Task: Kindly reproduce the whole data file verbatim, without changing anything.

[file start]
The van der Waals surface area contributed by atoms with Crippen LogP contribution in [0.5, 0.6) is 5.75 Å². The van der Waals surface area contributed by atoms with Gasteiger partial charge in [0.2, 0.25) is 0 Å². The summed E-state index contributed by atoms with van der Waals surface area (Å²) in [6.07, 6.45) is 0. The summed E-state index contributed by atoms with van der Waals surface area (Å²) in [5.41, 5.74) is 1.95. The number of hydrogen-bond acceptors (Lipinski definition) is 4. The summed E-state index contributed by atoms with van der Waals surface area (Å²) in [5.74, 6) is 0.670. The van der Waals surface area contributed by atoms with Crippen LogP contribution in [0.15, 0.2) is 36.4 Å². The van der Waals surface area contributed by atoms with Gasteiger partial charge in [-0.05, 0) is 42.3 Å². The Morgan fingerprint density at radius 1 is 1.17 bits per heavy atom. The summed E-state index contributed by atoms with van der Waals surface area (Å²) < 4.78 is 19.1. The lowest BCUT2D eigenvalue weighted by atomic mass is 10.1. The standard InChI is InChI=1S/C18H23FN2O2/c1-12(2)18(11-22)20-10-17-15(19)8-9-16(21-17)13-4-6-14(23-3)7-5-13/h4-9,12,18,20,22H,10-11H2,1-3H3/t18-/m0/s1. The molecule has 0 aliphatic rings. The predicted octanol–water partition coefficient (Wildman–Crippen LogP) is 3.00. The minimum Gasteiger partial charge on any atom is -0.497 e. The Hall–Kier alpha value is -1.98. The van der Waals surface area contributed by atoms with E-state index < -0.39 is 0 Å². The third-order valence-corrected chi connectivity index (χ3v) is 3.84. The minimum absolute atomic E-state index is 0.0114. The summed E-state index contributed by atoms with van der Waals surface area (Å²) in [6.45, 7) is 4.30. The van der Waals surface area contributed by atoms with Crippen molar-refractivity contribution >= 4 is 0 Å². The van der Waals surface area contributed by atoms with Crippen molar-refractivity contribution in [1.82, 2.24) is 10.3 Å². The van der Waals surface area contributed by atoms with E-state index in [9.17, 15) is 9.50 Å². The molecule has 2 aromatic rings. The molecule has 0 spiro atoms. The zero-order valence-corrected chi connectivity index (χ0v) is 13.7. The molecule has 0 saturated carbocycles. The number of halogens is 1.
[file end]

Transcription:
The van der Waals surface area contributed by atoms with Crippen LogP contribution in [0.5, 0.6) is 5.75 Å². The van der Waals surface area contributed by atoms with Gasteiger partial charge in [0.2, 0.25) is 0 Å². The summed E-state index contributed by atoms with van der Waals surface area (Å²) in [6.07, 6.45) is 0. The summed E-state index contributed by atoms with van der Waals surface area (Å²) in [5.41, 5.74) is 1.95. The number of hydrogen-bond acceptors (Lipinski definition) is 4. The summed E-state index contributed by atoms with van der Waals surface area (Å²) in [5.74, 6) is 0.670. The van der Waals surface area contributed by atoms with Crippen LogP contribution in [0.15, 0.2) is 36.4 Å². The van der Waals surface area contributed by atoms with Gasteiger partial charge in [-0.05, 0) is 42.3 Å². The Morgan fingerprint density at radius 1 is 1.17 bits per heavy atom. The summed E-state index contributed by atoms with van der Waals surface area (Å²) < 4.78 is 19.1. The lowest BCUT2D eigenvalue weighted by atomic mass is 10.1. The standard InChI is InChI=1S/C18H23FN2O2/c1-12(2)18(11-22)20-10-17-15(19)8-9-16(21-17)13-4-6-14(23-3)7-5-13/h4-9,12,18,20,22H,10-11H2,1-3H3/t18-/m0/s1. The molecule has 0 aliphatic rings. The predicted octanol–water partition coefficient (Wildman–Crippen LogP) is 3.00. The minimum Gasteiger partial charge on any atom is -0.497 e. The Hall–Kier alpha value is -1.98. The van der Waals surface area contributed by atoms with E-state index < -0.39 is 0 Å². The third-order valence-corrected chi connectivity index (χ3v) is 3.84. The minimum absolute atomic E-state index is 0.0114. The summed E-state index contributed by atoms with van der Waals surface area (Å²) in [6.45, 7) is 4.30. The van der Waals surface area contributed by atoms with Crippen molar-refractivity contribution >= 4 is 0 Å². The van der Waals surface area contributed by atoms with Crippen molar-refractivity contribution in [1.82, 2.24) is 10.3 Å². The van der Waals surface area contributed by atoms with E-state index in [9.17, 15) is 9.50 Å². The molecule has 2 aromatic rings. The molecule has 0 spiro atoms. The zero-order valence-corrected chi connectivity index (χ0v) is 13.7. The molecule has 0 saturated carbocycles. The number of halogens is 1.